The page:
Speeches - By Date
Small Business Summit, Washington, D.C.03/13/2003
Remarks of Governor Christine Todd Whitman,
Administrator of the U.S. Environmental Protection Agency,
National Summit on Small Business and the Environment
March 13, 2003
Good morning. I am pleased to welcome to you to this National Summit on Small Business and the Environment. I am also delighted to welcome my friend, Hector Barreto, the administrator of the Small Business Administration. We appreciate your support of this conference and of our efforts year-round and nationwide.
I recently read something that George Herrera, the head of the U.S. Hispanic Chamber of Commerce B and a friend of the Administrator = s B said that I thought applies to the effort we are making at the EPA to build a new and improved partnership with America = s small business community. He said, A As a small businessman myself, I = ve learned that, if you listen to your customers, they will tell you what they need to succeed.@
Ladies and gentlemen, that = s why we are here today and tomorrow B to listen to you, to find out what you need to succeed, not just as businesses, but also as stewards of America = s environment. For we all truly are environmental stewards. Every one of us shares the common value of caring about the condition of our natural environment B and a common responsibility to do our part. We all want to leave our environment cleaner than we found it. We owe that to our children and grandchildren.
When I became administrator of the EPA, I said my goal was to leave America = s air cleaner, its water purer, and its land better protected. Over the past 30 years, since the advent of the modern environmental movement, we= ve done much to improve the quality of our air, water, and land. The days when children thought the sky was supposed to be brown and when rivers spontaneously combusted, are history.
But despite the progress we = ve made, there = s more to be done. Our air, while cleaner, is not clean enough. Our water, while purer, is still not pure enough. And our land, while not as threatened as it once was, still needs protection. The most obvious problems have been tackled successfully. Now we are left with the more intractable challenges, the ones that defy easy solutions.
So to achieve this next generation of environmental progress B to address the challenges that remain unaddressed B we have to look for new ways of doing things. We need to cast a wider net, to refocus our efforts to include those who can help us bring smaller, incremental results that will collectively add up to major improvement. That = s where you come in.
It is often said that small business is the backbone of America = s economy. You employ more than half of our country = s workforce. You create the majority of the nation = s new jobs. You spark the engine of economic growth.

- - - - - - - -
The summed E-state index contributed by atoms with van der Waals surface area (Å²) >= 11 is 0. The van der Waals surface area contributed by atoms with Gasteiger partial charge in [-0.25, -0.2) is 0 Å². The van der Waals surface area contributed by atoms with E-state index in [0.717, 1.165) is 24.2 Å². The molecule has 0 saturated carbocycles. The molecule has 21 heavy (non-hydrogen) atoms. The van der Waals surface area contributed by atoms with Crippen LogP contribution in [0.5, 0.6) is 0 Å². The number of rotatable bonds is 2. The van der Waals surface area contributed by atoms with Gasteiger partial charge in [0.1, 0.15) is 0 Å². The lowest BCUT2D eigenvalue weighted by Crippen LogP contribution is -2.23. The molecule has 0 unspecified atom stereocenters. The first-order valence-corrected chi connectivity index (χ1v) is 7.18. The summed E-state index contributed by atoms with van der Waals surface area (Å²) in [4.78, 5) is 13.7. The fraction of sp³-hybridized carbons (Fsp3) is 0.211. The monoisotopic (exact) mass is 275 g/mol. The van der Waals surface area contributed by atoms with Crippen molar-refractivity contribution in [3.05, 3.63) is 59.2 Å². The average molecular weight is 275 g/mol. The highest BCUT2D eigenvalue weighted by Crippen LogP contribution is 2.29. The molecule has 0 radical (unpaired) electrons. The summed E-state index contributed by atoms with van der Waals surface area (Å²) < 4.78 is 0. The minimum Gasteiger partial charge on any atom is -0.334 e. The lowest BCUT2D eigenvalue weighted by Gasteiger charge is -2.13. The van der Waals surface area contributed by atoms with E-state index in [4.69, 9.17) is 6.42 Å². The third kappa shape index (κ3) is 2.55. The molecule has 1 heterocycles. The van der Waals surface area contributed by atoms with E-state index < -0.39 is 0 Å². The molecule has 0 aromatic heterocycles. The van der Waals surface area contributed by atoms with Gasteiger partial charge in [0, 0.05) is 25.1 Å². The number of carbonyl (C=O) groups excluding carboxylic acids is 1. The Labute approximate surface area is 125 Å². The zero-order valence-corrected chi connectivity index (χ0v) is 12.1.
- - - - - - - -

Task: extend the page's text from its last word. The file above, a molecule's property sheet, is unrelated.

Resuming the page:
That = s something I really came to appreciate when I was governor of New Jersey. Small business led the way to the largest, longest economic expansion in my state= s history, and I never took them B or their needs B for granted.
But too often, the backbone of our economy has been twisted out of shape by government regulations that don = t appreciate and understand the unique challenges you face and the contributions you make. It is time for a visit to the chiropractor. For EPA = s part, that chiropractor comes in several forms which I want to share with you this morning.
The first is EPA= s Small Business Strategy. EPA first developed such a strategy in 1984. Unfortunately, in the nearly 20 years that have passed since then, it hasn = t been updated. Just think what that means. The strategy doesn = t account for the existence of the Internet. It doesn = t factor in such practices as just-in-time inventory. And it doesn = t reflect the changed approaches we are taking at EPA to achieve the next generation of environmental progress.
So we have been working with many of you to update this strategy for the 21 st century. We want our Small Business Strategy to reflect our commitment to better understand the ways you do business, so we can better do business with you.
That includes making sure that we improve the way we promote compliance with the Nation= s environmental laws by making available simple, readable guides that don = t require a team of lawyers to interpret. It also includes enhancing partnerships with the states by renewing our support for State Small Business Assistance Programs nationwide. In short, we will treat every small business owner as someone who shares our goals for environmental progress, unless proven otherwise.